The latest twists and turns in the Washington Teachers' Union's battle with DCPS over teacher evaluations got us thinking: Just how unique is D.C. in keeping evaluation standards out of its collective bargaining agreement? After all, as Bill Turque points out in his recent piece on WTU's court challenges to DCPS's IMPACT teacher evaluation system, DCPS had to appeal to Congress in the mid-1990's to gain the right to unilaterally devise the terms for teacher evaluation.
The above chart, drawn from NCTQ's Tr3 database gives a breakdown on what state law says — or does not say — about negotiating teacher evaluation with unions. It excludes 15 states that lack either collective bargaining for public employees or statute addressing scope of bargaining.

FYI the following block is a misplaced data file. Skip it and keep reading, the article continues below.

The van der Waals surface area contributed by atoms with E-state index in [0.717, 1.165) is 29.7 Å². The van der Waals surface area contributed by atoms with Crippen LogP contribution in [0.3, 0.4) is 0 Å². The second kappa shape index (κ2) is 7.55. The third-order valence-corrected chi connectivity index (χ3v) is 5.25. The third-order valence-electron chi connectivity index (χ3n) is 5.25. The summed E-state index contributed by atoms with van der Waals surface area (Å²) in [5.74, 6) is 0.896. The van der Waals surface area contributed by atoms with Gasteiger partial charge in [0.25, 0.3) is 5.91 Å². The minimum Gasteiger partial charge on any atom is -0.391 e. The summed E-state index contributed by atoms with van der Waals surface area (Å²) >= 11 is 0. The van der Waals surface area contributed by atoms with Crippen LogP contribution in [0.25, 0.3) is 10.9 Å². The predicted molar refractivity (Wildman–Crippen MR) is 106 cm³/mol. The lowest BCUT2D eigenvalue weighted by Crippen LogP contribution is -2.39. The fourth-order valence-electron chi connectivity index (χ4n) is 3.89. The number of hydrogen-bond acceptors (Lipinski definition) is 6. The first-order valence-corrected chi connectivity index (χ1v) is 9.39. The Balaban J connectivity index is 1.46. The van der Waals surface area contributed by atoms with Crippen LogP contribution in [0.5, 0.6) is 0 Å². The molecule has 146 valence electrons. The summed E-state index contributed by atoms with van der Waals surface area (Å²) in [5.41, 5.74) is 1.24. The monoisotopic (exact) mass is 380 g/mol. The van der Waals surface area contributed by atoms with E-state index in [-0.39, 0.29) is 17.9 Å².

Though a couple of states require collective bargaining of evaluation — the standards, the process, or something altogether unclear — in most states, districts are either prohibited from negotiating the terms of teacher evaluation, or the issue is not addressed in law or code. District leaders around the country may come to realize, as DCPS's did several years ago, that all that is preventing them from instituting evaluation systems more rational than those deeming up to 99 percent of teachers effective is a misplaced concern about shaking up a longstanding, "friendly" consensus.